If he was doing an interview with Stephen A. Smith, I could've envisioned the general
interrupting the mile-a-minute mouth of the ESPN criticizer and asking, "Now, what
exactly does the 'A' in Stephen A. Smith stand for? Does it stand for what I think it
stands for?"

Man, it would've been fun to see Schwarzkopf as a head coach. But it sure was
comforting to see him in the role of  commander of our military. He was big, brash,
and bold.  We felt safe and secure with General Norman Schawarzkopf out in front.
He protected  all of us and the entire country.

Thank you, General Schwarzkopf, we are very grateful for your service
to the United States.

Tuesday, December 25, 2012


There are few things more heartwarming than seeing a child rip open presents on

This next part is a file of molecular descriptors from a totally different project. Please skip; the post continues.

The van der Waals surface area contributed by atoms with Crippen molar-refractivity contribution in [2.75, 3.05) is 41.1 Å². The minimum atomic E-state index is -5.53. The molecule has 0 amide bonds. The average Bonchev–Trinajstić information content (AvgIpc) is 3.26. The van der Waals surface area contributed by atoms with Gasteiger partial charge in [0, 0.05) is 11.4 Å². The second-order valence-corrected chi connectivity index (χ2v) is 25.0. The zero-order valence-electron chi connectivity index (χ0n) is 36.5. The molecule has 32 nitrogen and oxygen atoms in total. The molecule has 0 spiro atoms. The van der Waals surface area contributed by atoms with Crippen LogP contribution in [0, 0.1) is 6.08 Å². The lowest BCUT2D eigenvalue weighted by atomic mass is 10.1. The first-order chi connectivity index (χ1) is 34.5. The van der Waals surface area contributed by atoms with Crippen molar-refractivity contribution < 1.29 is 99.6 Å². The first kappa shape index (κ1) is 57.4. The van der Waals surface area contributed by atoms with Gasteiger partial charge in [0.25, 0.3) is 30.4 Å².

Christmas Day. The pure, unbridled joy that washes over their faces is enough
to put a smile on your face for an entire year.

There are very few smiles in Newtown, Connecticut on a morning that we
celebrate the birth of Jesus Christ. The people in that small and quaint New
England town are still grieving heavily and mourning the loss of 20 beautiful
and innocent children who didn't make it to this wonderful and glorious day.

There are presents still wrapped and hidden in closets, the ones that were going to
make Jesse Lewis, Noah Posner, Daniel Barden, Dylan Hockley, and Chase
Kowalski flash their megawatt smiles and melt the hearts of their parents who had
planned so carefully for Christmas Day.

Boxes with bows and wrapped with love, containing dolls, pink dresses, and
stuffed animals won't be opened for Charlotte Bacon, Josephine Gay, Ana
Maruez-Greeene, Madeline Hsu, and Catherine Hubbard, all very special little
girls who were in the right place at the right time, except that evil showed up
and took their lives away for no good reason.

Like the others, Jack Pinto had his whole life ahead of him. He was a six-year